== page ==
When Louis Blake found himself homeless at age 15, he made his way to a shelter that works with homeless teens, which in turn referred him to Children’s Home + Aid. Louis was initially served by the Comprehensive Community-Based Youth Services (CCBYS) program, which provided support for teens who are homeless. Sadly, the program that provided such critical and lifesaving support for Louis and hundreds of other homeless teens was suspended in February 2016 in Englewood as a result of the Illinois budget crisis. Louis has also participated in a Children’s Home + Aid program called Project RISE that works with young men who have their first encounter with the criminal justice system, and the One Summer Chicago jobs program, funded by the City of Chicago.

Today Louis met with U.S. Senator Dick Durbin and Congresswoman Robin Kelly for a roundtable panel to discuss the importance of providing at-risk youth with opportunities. The panel took place before a press conference where Louis joined Senator Durbin and Congresswoman Kelly to introduce two pieces of federal legislation to address youth unemployment in high poverty areas. During the press conference, both Senator Durbin and Congresswoman Kelly emphasized the connection between out-of-work and out-of-school youth and violence. Senator Durbin noted, “The best anti-poverty, anti-crime, anti-violence program is a job.” Congresswoman Kelly stated, “I’m concerned about the undeniable link between unemployment and crime. The best way to stop a bullet is with a job.”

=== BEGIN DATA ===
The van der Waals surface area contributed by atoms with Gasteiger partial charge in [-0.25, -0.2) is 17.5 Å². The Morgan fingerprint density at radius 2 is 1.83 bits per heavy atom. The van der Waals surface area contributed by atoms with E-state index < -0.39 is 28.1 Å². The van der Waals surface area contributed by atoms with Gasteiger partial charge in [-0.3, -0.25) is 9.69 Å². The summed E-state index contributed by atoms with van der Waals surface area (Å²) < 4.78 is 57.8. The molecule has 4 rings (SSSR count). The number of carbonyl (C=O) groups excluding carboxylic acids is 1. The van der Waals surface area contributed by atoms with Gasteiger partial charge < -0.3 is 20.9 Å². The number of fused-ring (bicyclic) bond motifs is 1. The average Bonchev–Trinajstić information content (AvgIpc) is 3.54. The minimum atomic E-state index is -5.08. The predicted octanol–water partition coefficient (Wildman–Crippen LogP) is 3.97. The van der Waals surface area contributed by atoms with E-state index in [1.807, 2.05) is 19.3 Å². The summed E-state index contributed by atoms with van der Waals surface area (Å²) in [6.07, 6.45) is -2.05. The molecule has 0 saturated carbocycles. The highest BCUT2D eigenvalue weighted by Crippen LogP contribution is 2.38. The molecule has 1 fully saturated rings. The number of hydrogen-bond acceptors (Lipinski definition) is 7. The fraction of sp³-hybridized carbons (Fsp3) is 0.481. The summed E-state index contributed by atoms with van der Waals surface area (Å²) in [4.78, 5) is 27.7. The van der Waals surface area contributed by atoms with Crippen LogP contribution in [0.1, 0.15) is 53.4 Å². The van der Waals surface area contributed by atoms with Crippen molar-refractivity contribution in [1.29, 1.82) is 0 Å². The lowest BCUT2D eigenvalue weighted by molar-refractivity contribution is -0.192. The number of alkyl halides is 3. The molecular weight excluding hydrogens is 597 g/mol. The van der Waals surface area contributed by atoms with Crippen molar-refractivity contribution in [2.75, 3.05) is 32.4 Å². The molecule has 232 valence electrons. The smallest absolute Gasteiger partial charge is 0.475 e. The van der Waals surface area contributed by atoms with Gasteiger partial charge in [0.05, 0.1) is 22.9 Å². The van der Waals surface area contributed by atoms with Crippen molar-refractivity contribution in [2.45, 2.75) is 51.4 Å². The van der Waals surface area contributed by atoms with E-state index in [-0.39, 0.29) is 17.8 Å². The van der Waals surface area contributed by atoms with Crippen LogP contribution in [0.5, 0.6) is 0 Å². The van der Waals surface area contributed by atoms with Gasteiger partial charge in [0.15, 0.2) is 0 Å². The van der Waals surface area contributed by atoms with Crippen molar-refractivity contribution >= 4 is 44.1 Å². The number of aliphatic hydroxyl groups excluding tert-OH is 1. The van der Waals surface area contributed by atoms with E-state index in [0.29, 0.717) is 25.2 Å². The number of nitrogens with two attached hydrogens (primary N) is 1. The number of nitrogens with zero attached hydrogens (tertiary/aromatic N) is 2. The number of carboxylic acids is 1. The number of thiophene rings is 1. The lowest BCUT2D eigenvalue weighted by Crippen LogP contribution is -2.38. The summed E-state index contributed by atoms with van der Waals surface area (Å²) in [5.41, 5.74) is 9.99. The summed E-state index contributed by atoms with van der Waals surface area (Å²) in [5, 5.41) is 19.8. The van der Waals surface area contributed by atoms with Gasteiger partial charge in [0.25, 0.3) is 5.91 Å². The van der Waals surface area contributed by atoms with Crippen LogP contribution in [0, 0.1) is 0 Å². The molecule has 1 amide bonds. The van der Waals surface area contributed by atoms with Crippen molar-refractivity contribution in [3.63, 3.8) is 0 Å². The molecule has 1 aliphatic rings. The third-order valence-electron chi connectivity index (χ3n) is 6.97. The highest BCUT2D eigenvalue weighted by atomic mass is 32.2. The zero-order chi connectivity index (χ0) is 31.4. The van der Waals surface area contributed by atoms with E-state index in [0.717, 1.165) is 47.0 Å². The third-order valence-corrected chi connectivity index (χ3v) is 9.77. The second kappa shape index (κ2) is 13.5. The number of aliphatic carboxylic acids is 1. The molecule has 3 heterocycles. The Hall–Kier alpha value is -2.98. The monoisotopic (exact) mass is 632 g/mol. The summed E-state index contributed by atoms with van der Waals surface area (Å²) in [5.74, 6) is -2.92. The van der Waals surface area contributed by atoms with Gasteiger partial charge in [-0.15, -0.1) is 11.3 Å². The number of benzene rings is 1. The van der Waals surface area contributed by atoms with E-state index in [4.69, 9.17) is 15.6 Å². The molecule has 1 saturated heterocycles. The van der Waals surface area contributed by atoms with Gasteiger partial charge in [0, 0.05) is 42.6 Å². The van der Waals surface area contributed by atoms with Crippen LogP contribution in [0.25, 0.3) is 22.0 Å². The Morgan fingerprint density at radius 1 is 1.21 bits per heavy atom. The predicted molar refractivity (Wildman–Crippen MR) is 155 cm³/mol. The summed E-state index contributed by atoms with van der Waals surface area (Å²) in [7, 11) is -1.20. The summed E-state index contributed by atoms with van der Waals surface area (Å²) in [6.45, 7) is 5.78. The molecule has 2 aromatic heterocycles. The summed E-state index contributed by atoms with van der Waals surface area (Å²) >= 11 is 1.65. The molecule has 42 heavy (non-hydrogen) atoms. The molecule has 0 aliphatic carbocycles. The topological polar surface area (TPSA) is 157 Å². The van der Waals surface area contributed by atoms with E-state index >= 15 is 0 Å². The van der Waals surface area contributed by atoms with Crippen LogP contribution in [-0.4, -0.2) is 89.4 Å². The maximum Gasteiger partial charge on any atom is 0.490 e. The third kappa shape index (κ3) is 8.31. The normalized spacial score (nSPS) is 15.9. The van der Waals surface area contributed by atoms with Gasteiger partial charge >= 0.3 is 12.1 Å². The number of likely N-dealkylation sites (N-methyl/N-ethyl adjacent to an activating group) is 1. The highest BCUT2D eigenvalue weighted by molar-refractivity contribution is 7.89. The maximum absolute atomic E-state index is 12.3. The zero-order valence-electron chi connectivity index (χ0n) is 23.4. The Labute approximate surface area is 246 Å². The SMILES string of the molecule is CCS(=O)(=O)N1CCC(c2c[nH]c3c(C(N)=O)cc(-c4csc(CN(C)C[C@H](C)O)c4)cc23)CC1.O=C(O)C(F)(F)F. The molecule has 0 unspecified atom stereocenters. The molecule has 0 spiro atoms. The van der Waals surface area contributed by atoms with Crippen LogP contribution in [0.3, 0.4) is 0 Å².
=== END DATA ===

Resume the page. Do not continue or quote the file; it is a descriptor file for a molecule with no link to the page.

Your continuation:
For at-risk youth, jobs provide more than a paycheck; they provide a sense of purpose, an opportunity to succeed and a pathway to a brighter future. The Helping to Encourage Real Opportunity (HERO) for At-Risk Youth Act would encourage the business community to become a partner in addressing this crisis by hiring at-risk youth that reside in communities with high rates of poverty. Senator Durbin and Congresswoman Kelly also introduced the Creating Pathways for Youth Employment Act, which will make it easier for local governments and community organizations to apply for federal funding to create and expand summer and year-round employment programs for young people.

Louis, who turns 18 in a few weeks, is a senior in high school and on track to graduate in June. He is back living with his mom and very much wants to attend college to become an engineer, but worries about how he will afford it. Louis works four days a week marketing a Chicago Drill team program, providing child care in the evenings for parents attending support groups on the South Side, and helping out as a mentor with the Project RISE program where he got his start.

Click here to read more about Louis and to donate to our programs for at-risk youth.